A lack of capacity is when you challenge the validity of a will based on the diminished mental capacity of the person making the will.
This problem is seen more often because of the transfer of wealth taking place between the World War II and baby boomer generations.
Usually a beneficiary finds out that there is something wrong or missing from their will. Usually they feel in their gut that the will was signed by someone who is not 100% mentally.
The grantor may have had surgery, may have diminished mental capacity from Alzheimer’s or from dementia, or may be affected by medication that they’re taking.
A person lacks capacity to execute a will or a trust if they lack the ability to understand what they owe in assets and comprehend to whom those assets will go.
If someone has a lack of capacity, they do not have the ability to understand what it is that they’re signing when it comes to a will.
You can try to prove a lack of capacity using medical records and testimony of the people who were familiar with the decedent.
Absence of mental capacity at time a will was executed can be cause for disputing a will. A safeguard against having people who lack testamentary capacity from making wills is the presence of a lawyer involved in the will drafting and execution process.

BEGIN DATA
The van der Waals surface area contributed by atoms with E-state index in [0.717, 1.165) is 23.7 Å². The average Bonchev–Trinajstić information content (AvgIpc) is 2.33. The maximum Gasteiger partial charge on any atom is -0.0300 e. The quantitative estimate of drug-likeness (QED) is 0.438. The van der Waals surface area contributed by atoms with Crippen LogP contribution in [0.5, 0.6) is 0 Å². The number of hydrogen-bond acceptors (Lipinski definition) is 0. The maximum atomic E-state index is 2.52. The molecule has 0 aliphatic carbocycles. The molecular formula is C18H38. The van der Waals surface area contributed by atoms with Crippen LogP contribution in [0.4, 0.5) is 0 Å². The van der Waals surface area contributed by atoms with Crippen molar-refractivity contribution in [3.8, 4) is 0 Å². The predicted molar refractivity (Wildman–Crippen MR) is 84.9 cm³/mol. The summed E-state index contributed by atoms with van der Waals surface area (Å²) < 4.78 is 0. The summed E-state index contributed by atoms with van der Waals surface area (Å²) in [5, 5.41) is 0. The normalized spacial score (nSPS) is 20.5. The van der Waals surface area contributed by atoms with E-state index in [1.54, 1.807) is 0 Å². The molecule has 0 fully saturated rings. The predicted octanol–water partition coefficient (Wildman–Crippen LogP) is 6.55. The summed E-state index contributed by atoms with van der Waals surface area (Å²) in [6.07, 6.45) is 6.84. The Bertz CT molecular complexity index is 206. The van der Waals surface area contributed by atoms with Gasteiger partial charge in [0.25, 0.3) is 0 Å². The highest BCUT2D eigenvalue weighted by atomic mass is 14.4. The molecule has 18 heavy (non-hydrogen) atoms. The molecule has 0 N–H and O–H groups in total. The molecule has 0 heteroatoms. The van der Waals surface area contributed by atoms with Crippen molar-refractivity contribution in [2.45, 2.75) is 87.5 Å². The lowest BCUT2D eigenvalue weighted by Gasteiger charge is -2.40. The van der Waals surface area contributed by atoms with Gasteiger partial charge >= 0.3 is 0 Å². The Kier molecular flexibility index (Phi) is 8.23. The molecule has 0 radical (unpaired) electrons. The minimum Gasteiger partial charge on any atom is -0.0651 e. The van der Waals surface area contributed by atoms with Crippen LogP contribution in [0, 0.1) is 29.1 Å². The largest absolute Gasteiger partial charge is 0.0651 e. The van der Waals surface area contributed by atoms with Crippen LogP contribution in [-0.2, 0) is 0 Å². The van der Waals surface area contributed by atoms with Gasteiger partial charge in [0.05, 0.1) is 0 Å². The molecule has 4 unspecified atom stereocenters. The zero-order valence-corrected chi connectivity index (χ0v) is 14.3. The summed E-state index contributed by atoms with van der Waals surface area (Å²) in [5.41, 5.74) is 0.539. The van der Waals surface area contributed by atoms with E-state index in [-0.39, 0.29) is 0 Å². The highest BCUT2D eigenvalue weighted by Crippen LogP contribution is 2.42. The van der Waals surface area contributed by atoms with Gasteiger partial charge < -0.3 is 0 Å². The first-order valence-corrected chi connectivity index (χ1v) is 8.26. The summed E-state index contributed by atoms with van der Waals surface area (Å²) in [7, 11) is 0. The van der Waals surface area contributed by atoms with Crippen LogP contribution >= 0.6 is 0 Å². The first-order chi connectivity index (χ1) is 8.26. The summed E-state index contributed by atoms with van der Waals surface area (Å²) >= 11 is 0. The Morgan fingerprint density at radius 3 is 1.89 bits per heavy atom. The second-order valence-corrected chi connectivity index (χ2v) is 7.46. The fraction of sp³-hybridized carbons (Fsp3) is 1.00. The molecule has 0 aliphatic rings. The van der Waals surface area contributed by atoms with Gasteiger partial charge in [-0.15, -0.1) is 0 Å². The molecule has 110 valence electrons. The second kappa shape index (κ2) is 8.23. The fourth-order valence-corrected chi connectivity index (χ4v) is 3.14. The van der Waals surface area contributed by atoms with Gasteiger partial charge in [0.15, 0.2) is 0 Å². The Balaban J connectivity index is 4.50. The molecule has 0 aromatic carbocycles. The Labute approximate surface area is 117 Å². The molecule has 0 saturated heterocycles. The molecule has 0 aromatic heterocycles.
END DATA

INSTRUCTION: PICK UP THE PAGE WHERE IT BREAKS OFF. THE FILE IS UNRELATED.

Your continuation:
If someone you know suddenly changed a will to what you believe was opposite of what you know them to want, you should follow your gut and talk to an attorney, quickly.
Clients pay attorney fees after a case is completed and when it pays out.
Contingency fee means that the client pays legal fees when the lawyer and case brings in money from the legal actions taken. Reed immediately begins work on the case to pursue a legal action that will yield financial results. Clients meanwhile are not billed, have to write a check, or pay by credit card to get a case moving. Every case is reviewed and there is no guarantee that it will qualify or be accepted as a contingency fee case but you should find out through talking with Reed.
Contingency fee cases are available for business litigation, and for trust and estate litigation cases.